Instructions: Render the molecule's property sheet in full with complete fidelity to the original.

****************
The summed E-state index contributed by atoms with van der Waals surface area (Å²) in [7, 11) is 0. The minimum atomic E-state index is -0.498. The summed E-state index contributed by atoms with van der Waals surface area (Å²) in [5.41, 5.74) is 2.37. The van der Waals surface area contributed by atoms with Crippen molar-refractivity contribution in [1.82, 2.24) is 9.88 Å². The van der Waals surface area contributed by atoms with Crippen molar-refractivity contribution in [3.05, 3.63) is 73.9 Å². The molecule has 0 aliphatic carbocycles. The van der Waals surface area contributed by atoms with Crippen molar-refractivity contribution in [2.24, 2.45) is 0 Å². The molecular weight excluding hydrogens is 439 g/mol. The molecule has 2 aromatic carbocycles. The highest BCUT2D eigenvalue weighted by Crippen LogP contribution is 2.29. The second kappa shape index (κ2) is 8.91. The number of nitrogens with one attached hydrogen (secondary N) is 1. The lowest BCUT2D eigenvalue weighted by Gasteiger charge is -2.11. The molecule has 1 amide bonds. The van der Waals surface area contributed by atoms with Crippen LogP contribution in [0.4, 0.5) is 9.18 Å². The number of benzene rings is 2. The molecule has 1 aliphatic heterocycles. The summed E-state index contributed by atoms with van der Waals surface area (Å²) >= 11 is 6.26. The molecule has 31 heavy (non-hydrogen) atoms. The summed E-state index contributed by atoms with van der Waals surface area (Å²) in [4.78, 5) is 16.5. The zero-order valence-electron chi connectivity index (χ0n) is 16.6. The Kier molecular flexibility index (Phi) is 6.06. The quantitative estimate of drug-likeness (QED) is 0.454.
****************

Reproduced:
The summed E-state index contributed by atoms with van der Waals surface area (Å²) in [7, 11) is 0. The minimum atomic E-state index is -0.498. The summed E-state index contributed by atoms with van der Waals surface area (Å²) in [5.41, 5.74) is 2.37. The van der Waals surface area contributed by atoms with Crippen molar-refractivity contribution in [1.82, 2.24) is 9.88 Å². The van der Waals surface area contributed by atoms with Crippen molar-refractivity contribution in [3.05, 3.63) is 73.9 Å². The molecule has 0 aliphatic carbocycles. The van der Waals surface area contributed by atoms with Crippen molar-refractivity contribution in [2.24, 2.45) is 0 Å². The molecular weight excluding hydrogens is 439 g/mol. The molecule has 2 aromatic carbocycles. The highest BCUT2D eigenvalue weighted by Crippen LogP contribution is 2.29. The second kappa shape index (κ2) is 8.91. The number of nitrogens with one attached hydrogen (secondary N) is 1. The lowest BCUT2D eigenvalue weighted by Gasteiger charge is -2.11. The molecule has 1 amide bonds. The van der Waals surface area contributed by atoms with Crippen LogP contribution in [0.4, 0.5) is 9.18 Å². The number of benzene rings is 2. The molecule has 1 aliphatic heterocycles. The summed E-state index contributed by atoms with van der Waals surface area (Å²) >= 11 is 6.26. The molecule has 31 heavy (non-hydrogen) atoms. The summed E-state index contributed by atoms with van der Waals surface area (Å²) in [4.78, 5) is 16.5. The zero-order valence-electron chi connectivity index (χ0n) is 16.6. The Kier molecular flexibility index (Phi) is 6.06. The quantitative estimate of drug-likeness (QED) is 0.454.